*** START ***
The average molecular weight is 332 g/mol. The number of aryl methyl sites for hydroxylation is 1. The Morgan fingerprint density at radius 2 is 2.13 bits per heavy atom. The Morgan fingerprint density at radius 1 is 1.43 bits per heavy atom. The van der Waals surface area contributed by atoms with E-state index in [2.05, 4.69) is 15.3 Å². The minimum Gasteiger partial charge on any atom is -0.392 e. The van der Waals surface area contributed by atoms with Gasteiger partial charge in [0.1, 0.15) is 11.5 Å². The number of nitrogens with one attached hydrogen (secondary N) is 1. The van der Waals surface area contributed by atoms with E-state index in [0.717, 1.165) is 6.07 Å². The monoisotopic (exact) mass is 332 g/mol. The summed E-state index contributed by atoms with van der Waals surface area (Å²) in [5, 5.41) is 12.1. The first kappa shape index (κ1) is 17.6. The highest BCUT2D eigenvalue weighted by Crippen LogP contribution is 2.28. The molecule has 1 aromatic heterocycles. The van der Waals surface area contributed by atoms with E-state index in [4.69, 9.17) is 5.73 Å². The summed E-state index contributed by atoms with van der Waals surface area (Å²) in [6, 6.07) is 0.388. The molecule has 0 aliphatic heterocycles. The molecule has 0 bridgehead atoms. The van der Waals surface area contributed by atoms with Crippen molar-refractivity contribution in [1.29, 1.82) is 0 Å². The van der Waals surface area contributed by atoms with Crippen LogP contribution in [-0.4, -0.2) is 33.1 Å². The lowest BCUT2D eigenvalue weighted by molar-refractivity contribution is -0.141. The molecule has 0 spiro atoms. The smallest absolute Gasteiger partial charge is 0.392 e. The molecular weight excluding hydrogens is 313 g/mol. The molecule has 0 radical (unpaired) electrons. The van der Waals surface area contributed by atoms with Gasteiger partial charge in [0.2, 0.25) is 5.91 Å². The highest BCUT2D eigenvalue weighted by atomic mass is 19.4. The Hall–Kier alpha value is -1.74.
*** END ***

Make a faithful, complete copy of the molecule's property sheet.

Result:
The average molecular weight is 332 g/mol. The number of aryl methyl sites for hydroxylation is 1. The Morgan fingerprint density at radius 2 is 2.13 bits per heavy atom. The Morgan fingerprint density at radius 1 is 1.43 bits per heavy atom. The van der Waals surface area contributed by atoms with E-state index in [2.05, 4.69) is 15.3 Å². The minimum Gasteiger partial charge on any atom is -0.392 e. The van der Waals surface area contributed by atoms with Gasteiger partial charge in [0.1, 0.15) is 11.5 Å². The number of nitrogens with one attached hydrogen (secondary N) is 1. The van der Waals surface area contributed by atoms with E-state index in [0.717, 1.165) is 6.07 Å². The monoisotopic (exact) mass is 332 g/mol. The summed E-state index contributed by atoms with van der Waals surface area (Å²) in [5, 5.41) is 12.1. The first kappa shape index (κ1) is 17.6. The highest BCUT2D eigenvalue weighted by Crippen LogP contribution is 2.28. The molecule has 1 aromatic heterocycles. The van der Waals surface area contributed by atoms with E-state index in [4.69, 9.17) is 5.73 Å². The summed E-state index contributed by atoms with van der Waals surface area (Å²) in [6, 6.07) is 0.388. The molecule has 0 aliphatic heterocycles. The molecule has 0 bridgehead atoms. The van der Waals surface area contributed by atoms with Crippen molar-refractivity contribution in [1.29, 1.82) is 0 Å². The van der Waals surface area contributed by atoms with Crippen LogP contribution in [-0.4, -0.2) is 33.1 Å². The lowest BCUT2D eigenvalue weighted by molar-refractivity contribution is -0.141. The molecule has 0 spiro atoms. The smallest absolute Gasteiger partial charge is 0.392 e. The molecular weight excluding hydrogens is 313 g/mol. The molecule has 0 radical (unpaired) electrons. The van der Waals surface area contributed by atoms with Gasteiger partial charge in [0.2, 0.25) is 5.91 Å². The highest BCUT2D eigenvalue weighted by atomic mass is 19.4. The Hall–Kier alpha value is -1.74.